I’m a big fan of Benjamin Moore paints, and one of the 15 shades highlighted is Super White (shows above). I think that is great, but I was and remain a fan of Cloud White, which has almost a beige undertone and is warm, though arguably not as warm as Simply White.
For more on the Benjamin Moore paints (and the location of the image above), go here.
Plenty of ideas to steal from there, including from Igor Josifovic. (He has a blog and a book on the topic, so you can should check that out for even more good ideas. The photo is a link to the one on the Food52 site)
If you first response was something the opposite of “great idea”, then all I would say is try to find 3 or 4 items that represent things you value and have them in a space that you can see often. Maybe they are awards, or pictures of people you love, or items from trips you’ve been on. A cluster of things to remind you of what you have and what you accomplished. They may sit on a shelf instead of a board, but they will inspire you nonetheless. Whatever works.
One thing I would recommend is set the board up so you can change it often. I find if the board is inflexible, you end up not seeing it any more. If you have a dozen images or items you want to post, perhaps post a fraction of them, then switch them around with the unposted ones. It will keep it fresh that way.
It is a slog being locked down during this pandemic. Anything that lifts your spirits help. Inspiration boards can be one of those things. Make yours today.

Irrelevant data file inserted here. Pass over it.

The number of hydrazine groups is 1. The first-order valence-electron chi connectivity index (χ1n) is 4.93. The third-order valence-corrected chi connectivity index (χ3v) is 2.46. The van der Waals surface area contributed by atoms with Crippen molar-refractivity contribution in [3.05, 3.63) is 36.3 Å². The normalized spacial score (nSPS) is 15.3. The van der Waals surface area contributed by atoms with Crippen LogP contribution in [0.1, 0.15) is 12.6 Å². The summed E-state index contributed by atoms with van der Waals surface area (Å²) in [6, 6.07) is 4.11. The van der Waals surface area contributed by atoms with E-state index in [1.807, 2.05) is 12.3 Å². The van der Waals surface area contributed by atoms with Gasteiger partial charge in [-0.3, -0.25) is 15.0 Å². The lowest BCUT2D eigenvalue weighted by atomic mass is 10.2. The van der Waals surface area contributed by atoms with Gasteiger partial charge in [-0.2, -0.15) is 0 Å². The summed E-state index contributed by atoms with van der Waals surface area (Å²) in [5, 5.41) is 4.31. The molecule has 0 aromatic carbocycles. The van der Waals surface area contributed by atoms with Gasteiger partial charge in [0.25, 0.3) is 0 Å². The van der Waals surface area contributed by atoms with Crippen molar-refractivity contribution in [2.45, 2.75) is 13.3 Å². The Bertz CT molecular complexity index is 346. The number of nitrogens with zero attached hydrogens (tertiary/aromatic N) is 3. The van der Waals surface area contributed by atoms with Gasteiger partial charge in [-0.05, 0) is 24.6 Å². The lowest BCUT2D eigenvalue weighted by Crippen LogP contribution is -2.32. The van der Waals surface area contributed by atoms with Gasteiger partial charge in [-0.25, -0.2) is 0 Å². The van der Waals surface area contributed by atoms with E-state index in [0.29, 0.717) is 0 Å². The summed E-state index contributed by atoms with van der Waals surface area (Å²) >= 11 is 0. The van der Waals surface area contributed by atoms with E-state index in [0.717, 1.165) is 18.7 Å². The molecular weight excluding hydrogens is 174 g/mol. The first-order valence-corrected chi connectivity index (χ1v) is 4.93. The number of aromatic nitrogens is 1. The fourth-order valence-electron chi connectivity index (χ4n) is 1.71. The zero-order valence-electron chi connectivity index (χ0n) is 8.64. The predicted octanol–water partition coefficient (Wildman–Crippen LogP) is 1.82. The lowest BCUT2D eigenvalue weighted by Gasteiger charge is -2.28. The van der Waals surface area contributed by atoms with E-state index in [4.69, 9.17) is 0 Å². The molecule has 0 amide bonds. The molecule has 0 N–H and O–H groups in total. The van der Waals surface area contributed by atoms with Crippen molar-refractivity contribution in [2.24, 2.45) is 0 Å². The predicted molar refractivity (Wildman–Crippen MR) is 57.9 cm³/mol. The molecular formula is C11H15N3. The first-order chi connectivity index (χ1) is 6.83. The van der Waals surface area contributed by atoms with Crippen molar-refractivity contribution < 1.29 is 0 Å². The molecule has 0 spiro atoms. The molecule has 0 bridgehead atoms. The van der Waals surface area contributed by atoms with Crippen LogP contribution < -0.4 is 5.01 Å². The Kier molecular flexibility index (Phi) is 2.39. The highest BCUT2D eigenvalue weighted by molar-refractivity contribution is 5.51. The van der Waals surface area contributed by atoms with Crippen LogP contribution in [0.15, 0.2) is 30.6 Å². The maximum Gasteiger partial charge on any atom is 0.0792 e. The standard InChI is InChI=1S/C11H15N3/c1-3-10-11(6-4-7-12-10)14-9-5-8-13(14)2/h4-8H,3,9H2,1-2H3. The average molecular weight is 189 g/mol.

Among other things, there’s some offbeat examples of how to do gallery walls. Sure, you can do strict grid patterns for your gallery wall, but why not try something different, like that wall shown above?
Also, if you are interested in getting great affordable art, check out the works for sale at Art Interiors. They have gallery wall ideas, too.
Many of you have been working from home for several weeks now due to the pandemic. You may be getting fatigue for a number of reasons with your environment. Worse, you might have to keep doing it for some time to come.
Don’t fret. Here’s 10 Home Office Ideas That Will Make You Want to Work All Day from Real Simple magazine. Lots of good ideas in that piece, and nice photos to offer up some inspiration. Best of all, most of the ideas are affordable. If you can’t get out to shop and don’t want to shop online, consider “shopping your house” (i.e. take pictures, rugs, clocks, etc from other parts of your home and put them in your work space. Hey, you are there most of the time, why not make it shine). Also Google things like “home office gallery wall” or “home office decor ideas” for more visual ideas.